Business Owners and Homeless React To Shelter Changes

By: Jaclyn Piermarini Email
By: Jaclyn Piermarini Email

July 8, 2014

A major donor for the downtown homeless shelter "The Haven" has stepped aside. Now, we learned more about why it happened, and the impact of that decision.

Blockbuster director Tom Shadyac dreamed up the Haven when he was in town in 2006 to film “Evan Almighty”.

And for years, he has been giving money to keep the shelter running. Now, we are learning more about why he is pulling that funding. The decision to "step aside" from funding the haven wasn't a really a decision, it was in the plan all along.

“When The Haven began, I agreed to support the Haven financially until the organization could get on its feet and raise self-sustaining funds. That goal appears to have been accomplished; my understanding now is that the Haven is in the hoped-for position to self-sustain."

So what do the changes mean for the Haven, our area's homeless population, and downtown businesses?”

The Haven says they knew this funding move from Shadyac was coming, so they were ready when the time came to make the changes necessary.

One of their first moves was to stay open only in the mornings through the month of July and potentially moving forward have a by-appointment afternoon schedule.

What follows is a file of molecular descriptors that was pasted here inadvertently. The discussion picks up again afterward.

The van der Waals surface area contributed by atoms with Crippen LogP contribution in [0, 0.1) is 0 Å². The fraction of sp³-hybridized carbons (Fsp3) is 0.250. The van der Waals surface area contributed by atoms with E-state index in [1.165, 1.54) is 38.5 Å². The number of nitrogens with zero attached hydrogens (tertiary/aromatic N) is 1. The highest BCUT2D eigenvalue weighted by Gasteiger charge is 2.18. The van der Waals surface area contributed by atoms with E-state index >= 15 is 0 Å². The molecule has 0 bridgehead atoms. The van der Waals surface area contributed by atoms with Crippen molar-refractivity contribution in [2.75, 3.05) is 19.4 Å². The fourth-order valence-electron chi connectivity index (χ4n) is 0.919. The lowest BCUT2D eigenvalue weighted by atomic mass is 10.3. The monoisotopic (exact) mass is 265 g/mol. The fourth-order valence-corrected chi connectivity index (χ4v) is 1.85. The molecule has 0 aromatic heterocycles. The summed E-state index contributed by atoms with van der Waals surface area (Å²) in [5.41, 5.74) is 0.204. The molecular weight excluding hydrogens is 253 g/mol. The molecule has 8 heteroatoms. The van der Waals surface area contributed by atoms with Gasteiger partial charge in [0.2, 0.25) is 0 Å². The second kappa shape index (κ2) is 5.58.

Shelter director Stephen Hitchcock says has seen a decrease in traffic at the Haven in the afternoons.

"We have experienced far fewer numbers in the afternoon. Part of that is because people have gotten housed."

One Haven client says he wishes they would be open later in the day.

But if they are closed, Randy Finkbiner says he will head over to the library or Lee Park to stay cool this summer.

"I wish they would open it up until four o'clock. At least you have air conditioning in there, you know what I’m saying? Where I spend my time at is the library when it’s open because its air conditioned."

Downtown business owner Joan Fenton says she doesn't think it will have a huge impact on downtown businesses.

"I think for downtown businesses it won’t have a huge impact because most people will end up in the library or the park, but I think it’s unfortunate for the haven, it’s unfortunate for the people it serves and it’s unfortunate for the community."

Part of these changes are happening at a time when the shift in focus and funding for homeless has gone more to rapid re-housing and then outreach.

Fenton says while she has seen the homeless situation improve, she is hoping any outreach efforts will extend to the library and the park:

Hitchcock says they will address the needs of their clients by extending hours in extreme heat or cold.


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